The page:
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There is a dilemma over event collection of Endpoint Detection and Response (EDR) products. Collecting all events generated by endpoints means bottlenecks on the endpoint and on the network.  Collecting less may result in missing important events; collecting more could result in low-performance endpoints.

Current EDR vendors including Crowdstrike use a predefined event schema where all are hardcoded in their agents. Crowdstrike announces that they are using 400 different events (where a percent of it are their own agent-specific events) that are static, with predefined rules such as checks for specific registry file locations, etc.

The following are their top event categories:

  • Registry Events
  • File Events
  • Behavior Events
  • Browser Events
  • Clipboard Operations
  • Process events
  • Scheduled Task Events
  • Service Events
  • Thread events
  • Environment Variables
  • FW Events
  • IOA Rules Events
  • NetShare Events
  • USB Events
  • Injection Events
  • Network Events
  • Windows Event Log
  • FS Events
  • Install Events
  • Java Events
  • Kernel Events
  • Module Events
  • LSASS Events
  • Quarantine Actions
  • Ransomware Actions
  • SMB Client Events

For each category, specific events are generated like PdfFileWritten, DmpFileWritten, DexFileWritten etc. but those are all file write operations where only type of the file has been changed. The same applies for Registry events, Service events etc.

But what about file write operation to unknown or generic file type? What about not just one event but a series of events? Or frequency of events? Or patterns of the same events that are important? In such cases, a static event model like Crowdstrike’s has very limited scope detecting those new APT type of attacks. We can regard Crowdstrike event model as “signature-based event collection” that closely resembles the old signature-based AV scanners.

Comodo’s Dragon Enterprise introduces “Adaptive Event Modelling” where events are defined from base descriptors like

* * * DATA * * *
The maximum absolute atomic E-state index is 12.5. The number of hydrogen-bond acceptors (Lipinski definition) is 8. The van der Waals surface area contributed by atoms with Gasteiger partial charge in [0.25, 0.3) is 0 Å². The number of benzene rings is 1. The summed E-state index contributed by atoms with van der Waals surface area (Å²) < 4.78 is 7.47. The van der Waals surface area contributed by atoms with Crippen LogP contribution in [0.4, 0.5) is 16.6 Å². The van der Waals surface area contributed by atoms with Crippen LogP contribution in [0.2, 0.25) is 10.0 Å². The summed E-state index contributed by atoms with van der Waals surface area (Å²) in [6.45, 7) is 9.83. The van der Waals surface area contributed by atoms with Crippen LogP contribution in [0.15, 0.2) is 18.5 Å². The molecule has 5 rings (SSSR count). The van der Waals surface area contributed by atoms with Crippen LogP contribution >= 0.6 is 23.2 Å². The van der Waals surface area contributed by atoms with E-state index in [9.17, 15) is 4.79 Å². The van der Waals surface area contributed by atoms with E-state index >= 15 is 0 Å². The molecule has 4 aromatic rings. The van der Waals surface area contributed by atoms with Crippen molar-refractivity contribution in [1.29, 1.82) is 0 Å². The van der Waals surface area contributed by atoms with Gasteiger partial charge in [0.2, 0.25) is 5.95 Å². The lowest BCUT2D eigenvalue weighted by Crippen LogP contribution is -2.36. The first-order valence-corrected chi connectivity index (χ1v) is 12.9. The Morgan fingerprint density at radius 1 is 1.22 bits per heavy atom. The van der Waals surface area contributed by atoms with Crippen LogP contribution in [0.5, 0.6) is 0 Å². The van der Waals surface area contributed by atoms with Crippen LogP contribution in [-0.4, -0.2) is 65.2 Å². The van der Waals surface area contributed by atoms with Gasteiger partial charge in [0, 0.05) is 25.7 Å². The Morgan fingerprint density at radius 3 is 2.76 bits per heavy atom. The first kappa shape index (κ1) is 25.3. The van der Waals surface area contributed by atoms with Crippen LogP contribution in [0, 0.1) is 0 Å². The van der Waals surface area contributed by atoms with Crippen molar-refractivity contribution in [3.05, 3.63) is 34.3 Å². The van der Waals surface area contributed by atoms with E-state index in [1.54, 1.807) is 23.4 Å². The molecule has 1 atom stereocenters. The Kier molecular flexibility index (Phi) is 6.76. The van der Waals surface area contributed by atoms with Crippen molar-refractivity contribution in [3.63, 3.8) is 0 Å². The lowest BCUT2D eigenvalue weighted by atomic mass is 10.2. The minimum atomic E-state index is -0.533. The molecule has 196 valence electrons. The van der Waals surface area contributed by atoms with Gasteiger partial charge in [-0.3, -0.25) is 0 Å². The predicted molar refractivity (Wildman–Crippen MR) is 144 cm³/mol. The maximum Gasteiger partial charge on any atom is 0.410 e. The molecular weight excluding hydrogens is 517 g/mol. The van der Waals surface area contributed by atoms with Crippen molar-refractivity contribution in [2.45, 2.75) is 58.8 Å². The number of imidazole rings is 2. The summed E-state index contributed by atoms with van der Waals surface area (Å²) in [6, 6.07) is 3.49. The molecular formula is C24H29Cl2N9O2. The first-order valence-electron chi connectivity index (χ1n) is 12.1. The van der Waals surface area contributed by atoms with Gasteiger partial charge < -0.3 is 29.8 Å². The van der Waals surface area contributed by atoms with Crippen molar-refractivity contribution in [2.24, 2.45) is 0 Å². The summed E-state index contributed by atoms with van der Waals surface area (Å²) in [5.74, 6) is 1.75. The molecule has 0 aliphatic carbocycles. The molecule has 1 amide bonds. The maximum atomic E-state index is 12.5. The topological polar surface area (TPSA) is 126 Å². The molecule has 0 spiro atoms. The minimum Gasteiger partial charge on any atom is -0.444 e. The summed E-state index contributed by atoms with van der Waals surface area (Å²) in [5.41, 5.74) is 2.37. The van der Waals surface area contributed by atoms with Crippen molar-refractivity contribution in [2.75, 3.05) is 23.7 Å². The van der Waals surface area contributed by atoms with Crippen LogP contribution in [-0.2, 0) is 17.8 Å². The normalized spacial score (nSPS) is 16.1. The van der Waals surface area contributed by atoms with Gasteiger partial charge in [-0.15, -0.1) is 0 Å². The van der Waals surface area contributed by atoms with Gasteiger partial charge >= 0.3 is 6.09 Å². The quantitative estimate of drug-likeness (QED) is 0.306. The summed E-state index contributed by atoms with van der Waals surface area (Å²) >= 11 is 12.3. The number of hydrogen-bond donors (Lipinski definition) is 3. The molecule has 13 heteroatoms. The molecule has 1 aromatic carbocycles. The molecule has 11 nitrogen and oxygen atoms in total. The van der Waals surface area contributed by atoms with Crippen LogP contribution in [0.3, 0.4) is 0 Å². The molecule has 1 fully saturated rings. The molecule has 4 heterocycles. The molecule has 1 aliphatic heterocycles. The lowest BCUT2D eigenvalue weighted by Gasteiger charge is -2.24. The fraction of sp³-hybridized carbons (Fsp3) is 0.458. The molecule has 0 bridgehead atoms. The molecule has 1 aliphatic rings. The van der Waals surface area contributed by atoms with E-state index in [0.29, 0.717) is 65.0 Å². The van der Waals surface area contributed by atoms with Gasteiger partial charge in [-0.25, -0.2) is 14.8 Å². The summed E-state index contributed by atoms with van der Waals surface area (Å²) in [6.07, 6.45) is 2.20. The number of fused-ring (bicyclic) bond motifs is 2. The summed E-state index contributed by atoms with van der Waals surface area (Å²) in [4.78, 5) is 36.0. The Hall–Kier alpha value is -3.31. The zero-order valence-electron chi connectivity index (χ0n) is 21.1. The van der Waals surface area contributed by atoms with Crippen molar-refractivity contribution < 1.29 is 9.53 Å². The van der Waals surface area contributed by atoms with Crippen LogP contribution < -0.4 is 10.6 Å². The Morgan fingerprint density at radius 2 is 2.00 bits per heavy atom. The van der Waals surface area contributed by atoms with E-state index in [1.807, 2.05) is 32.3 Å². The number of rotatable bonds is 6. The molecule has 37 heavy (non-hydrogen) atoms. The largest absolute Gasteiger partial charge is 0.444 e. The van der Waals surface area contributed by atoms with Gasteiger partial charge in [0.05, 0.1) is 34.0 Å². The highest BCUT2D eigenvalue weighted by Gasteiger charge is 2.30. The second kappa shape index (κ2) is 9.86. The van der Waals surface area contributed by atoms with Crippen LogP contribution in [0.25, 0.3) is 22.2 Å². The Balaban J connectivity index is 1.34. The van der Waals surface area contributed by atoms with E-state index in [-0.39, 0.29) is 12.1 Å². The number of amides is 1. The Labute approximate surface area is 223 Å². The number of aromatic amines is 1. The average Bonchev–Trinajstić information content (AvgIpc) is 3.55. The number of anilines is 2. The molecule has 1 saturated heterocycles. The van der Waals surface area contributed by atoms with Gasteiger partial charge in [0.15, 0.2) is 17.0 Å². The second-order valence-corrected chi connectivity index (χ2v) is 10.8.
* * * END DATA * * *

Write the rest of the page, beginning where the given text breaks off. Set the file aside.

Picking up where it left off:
Some other descriptors are:

  • User
  • Registry
  • Memory
  • Network
  • service,
  • volume,
  • IP, etc.

and the low-level events (LLE) are generated as a result of one elementary activity. These are based on raw events from different components but provide some abstraction layer from event source and API-specific and controller-specific data. For example, different raw events from different controllers and with a different set of fields can be converted to an LLE of one type.

The middle-level events (MLE) are events which are generated as a result of a sequence of LLE. Some examples are given below:

They are usually generated by local patterns matching components. Each event descriptor has own set of fields. However, the events have standard common fields.

The event descriptor is used in the policy matching. The policy can access the fields in the condition rules and compare them with predefined values. However, not all event fields can be used for policy checking.

Some fields are not scalar types but complex types (dictionaries and sequences). Access to the dictionary fields is provided by using “.”. The access to the sequence fields is provided by using “[]” notation. The examples are below:


Figure 1 Example of Adaptive Event Modeling Policies

The logical objects (like Process, File, User) in events are represented as dictionaries with a predefined format. The format of each object is described, and its fields can be used for policy matching if it is specified. The object descriptor can contain fields that refer to other objects.

Figure 2 Patterns Chaining

Using this definition, Comodo Dragon Platform defines policy-based event collection that can be applied to not only the endpoint itself, but can be different for each process, service or user actions. By this we are not only be able to collect everything Crowdstrike collects, but also it is adaptive during the incidents. Why should we collect and send all fire write events for a trusted process if it is not being injected yet?  If an injection occurs or a different fork happens, Dragon Platform starts collection all details for that process, remaining the other process collection untouched. On those low-level events here are some examples of events where Crowdstrike does not collect:


Dragon Enterprise does all pattern matching dynamically on the endpoint, controls what to collect, what to correlate, and wants to send based on the adaptive policy definitions.

On the other hand, Dragon Enterprise also analyzes the time series of respective events. Our Adaptive Event modeling also investigates different degrees of periodicity in the data, including systematic user-process, process-process, process-system integration, as well as day-of-week and time-of-day effects, and makes inferences about the detected events (e.g., popularity or level of attendance).

Like advanced persistent threats (APT), insider threats should be also considered in the scope of EDR. Aggregated behavior of individual human beings typically exhibits a periodicity in time on several scales (daily, weekly, etc.) that reflects the rhythms of the underlying human activity and makes the data appear non-homogeneous. At the same time, the data is often corrupted by several “burst” periods of unusual behaviors. The problem of finding and extracting these anomalous events is made difficult by both elements. Dragon Enterprises uses unsupervised learning in this context, based on time-varying process models that can also account for anomalous events. We generated adaptively and autonomously learning to separate unusual “burst” events from traces of normal human activity.

For more information about Comodo Dragon Enterprise versus Crowdstrike visit

IT Computer Management

EDR Security

Endpoint Detection and Response